Sketches / Principles

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Fountain Pen

This article is an editorial and expresses the opinion and experience of ST the author. Please post comments in the discussion page. Thank you.

Sketches: The Principles

This outlines the guiding principles behind all the sketches that I put up on the Bose® Musicians Community Message Boards in the Illustrating Setups section.

The Ideal

Wherever possible, use the system as designed. To me, this means:

  • One system per player (vocals or instrument or vocals plus instrument)
  • Each player controls his/her own volume and tone with the R1 Remote or T1 ToneMatch Audio Engine
  • Each player is positioned closer to his/her own Bose® system, than to any other (loud) sound source on stage
  • Classic/Model I: Where there are both vocals and instruments running into a Bose® system, vocals and mic'd instruments take first priority for the channels 1 and 2.
    • I almost always put the vocals in channel 1, just for consistency, not because there is any difference between channels 1 and 2.
  • Keep loud acoustic sound sources out of the line-of-sight (line-of-hearing) between any player and any Bose® system on the stage.
  • Although I usually lay things out so that the Bose Systems are at the back of the stage they don't have to be there. There are exceptions where it makes sense to put the systems for the Bass or Drums off the wall, to get them closer to the players.
  • Keep all acoustic sources at low volume on stage. Back line amps should be moved off stage or pointed off stage if possible. Bass amps may be an exception.

Here is a Sketch from late 2004 where I applied these ideas.

Early Sketch for Tig - circa October 2004

More general principles

  • Every sound source should be amplified through only one System.
  • There are times that you will want to "pan" across two or more Systems. It may sound fine on stage and may help with the stage mix, but you run the risk of causing phase issues and nulls in the audience.
  • Every player should hear him/herself through the System closest to him/her.
  • Try to keep loud sources out of the path between a player and his/her System.
  • All players that should be heard at the same volume should be the same distance from the his/her System.

Compromises: Not quite the Ideal

Most of the sketches are for people and situations where the ideal is not feasible so we move on to the next tier of principles: Where more than one player is running through a Bose® system.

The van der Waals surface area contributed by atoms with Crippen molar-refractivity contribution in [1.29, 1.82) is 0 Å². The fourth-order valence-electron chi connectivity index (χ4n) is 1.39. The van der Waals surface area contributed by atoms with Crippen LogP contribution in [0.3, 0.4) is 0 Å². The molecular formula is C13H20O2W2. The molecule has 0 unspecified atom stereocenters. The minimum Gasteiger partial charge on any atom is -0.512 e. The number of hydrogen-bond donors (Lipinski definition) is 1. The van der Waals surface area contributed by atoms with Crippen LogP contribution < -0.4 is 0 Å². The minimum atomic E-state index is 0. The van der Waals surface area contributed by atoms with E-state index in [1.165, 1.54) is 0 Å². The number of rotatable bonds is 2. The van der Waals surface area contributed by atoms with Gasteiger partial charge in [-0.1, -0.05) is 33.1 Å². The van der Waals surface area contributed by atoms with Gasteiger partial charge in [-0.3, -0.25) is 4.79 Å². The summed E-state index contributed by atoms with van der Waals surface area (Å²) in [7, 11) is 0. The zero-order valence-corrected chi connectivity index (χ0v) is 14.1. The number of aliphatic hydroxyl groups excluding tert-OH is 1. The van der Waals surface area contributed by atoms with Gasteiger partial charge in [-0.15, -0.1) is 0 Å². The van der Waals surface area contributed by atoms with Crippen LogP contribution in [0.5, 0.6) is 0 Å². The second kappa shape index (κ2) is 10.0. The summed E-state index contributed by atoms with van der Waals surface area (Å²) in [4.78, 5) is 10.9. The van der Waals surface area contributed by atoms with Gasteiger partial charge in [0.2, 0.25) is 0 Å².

Priorities for channels 1 and 2

(for access to the presets and the Remote)

  1. Vocals
  2. Mic'd instruments
  3. Line level instruments without volume or tone controls onboard

Mixers and Effects

  • Each individual sound (voice or instrument) comes through only one Bose® system (this is the reason for panning hard left or hard right when using more than one system).
  • Nothing gets panned in the middle range. We are trying to avoid dual-mono (phase summing and cancellation issues).
  • If there is more than one Bose® system being driven by a mixer, treat each of those systems as being supplied by a separate channel or sub-mix.
  • If possible, microphones and instruments should be routed to channels 1 and 2 to take advantage of the presets.
  • Effects should be used sparingly (if at all) and care must be taken that the effects if used do not cause cross-talk ( channel bleed).
  • Leverage all presets on the Bose Systems. For example: If you've got identical microphones running into a mixer. These would all use the same preset, so I'd treat the three microphones as a sub-mix and route that to the Bose System on say, Channel 1 and set the preset for the model of microphone being used. You could do this again for Channel 2 and then a third sub-mix (flat) to Channel 3 or 4.

General approaches in the Sketches

In the sketches I will usually put the vocals in the channels that correspond to where the players will be standing with respect to the Remote. For example: If there are two vocalists using channels 1 and 2,

  • The vocalist on the left (facing the Remote) into channel 1.
  • The vocalist on the right will go into channel 2.


Traditional Bluegrass situations (several acoustic players sharing a microphone or two) requires a different approach.

Large ensembles like a choir, classical instrument instruments of big bands will require special consideration.

Process and Tools

Please see my other articles about